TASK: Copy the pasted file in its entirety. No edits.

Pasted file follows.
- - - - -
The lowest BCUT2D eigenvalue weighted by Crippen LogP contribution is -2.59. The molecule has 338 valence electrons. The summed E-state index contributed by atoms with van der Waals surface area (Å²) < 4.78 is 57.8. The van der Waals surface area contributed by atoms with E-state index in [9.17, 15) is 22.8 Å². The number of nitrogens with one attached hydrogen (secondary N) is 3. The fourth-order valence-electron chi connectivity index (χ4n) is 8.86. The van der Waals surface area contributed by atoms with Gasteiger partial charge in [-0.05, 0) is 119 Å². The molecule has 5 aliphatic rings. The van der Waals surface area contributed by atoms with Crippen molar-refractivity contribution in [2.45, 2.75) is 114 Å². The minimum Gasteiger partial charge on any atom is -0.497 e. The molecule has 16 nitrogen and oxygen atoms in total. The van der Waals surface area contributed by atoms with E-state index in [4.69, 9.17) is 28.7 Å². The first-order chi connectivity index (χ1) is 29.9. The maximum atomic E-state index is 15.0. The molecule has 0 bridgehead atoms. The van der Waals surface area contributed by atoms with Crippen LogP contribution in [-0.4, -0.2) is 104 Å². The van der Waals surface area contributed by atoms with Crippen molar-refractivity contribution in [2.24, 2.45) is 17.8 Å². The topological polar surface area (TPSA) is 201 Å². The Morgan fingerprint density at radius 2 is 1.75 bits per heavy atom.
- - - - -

The lowest BCUT2D eigenvalue weighted by Crippen LogP contribution is -2.59. The molecule has 338 valence electrons. The summed E-state index contributed by atoms with van der Waals surface area (Å²) < 4.78 is 57.8. The van der Waals surface area contributed by atoms with E-state index in [9.17, 15) is 22.8 Å². The number of nitrogens with one attached hydrogen (secondary N) is 3. The fourth-order valence-electron chi connectivity index (χ4n) is 8.86. The van der Waals surface area contributed by atoms with Gasteiger partial charge in [-0.05, 0) is 119 Å². The molecule has 5 aliphatic rings. The van der Waals surface area contributed by atoms with Crippen molar-refractivity contribution in [2.45, 2.75) is 114 Å². The minimum Gasteiger partial charge on any atom is -0.497 e. The molecule has 16 nitrogen and oxygen atoms in total. The van der Waals surface area contributed by atoms with E-state index in [4.69, 9.17) is 28.7 Å². The first-order chi connectivity index (χ1) is 29.9. The maximum atomic E-state index is 15.0. The molecule has 0 bridgehead atoms. The van der Waals surface area contributed by atoms with Crippen LogP contribution in [-0.4, -0.2) is 104 Å². The van der Waals surface area contributed by atoms with Crippen molar-refractivity contribution in [2.24, 2.45) is 17.8 Å². The topological polar surface area (TPSA) is 201 Å². The Morgan fingerprint density at radius 2 is 1.75 bits per heavy atom.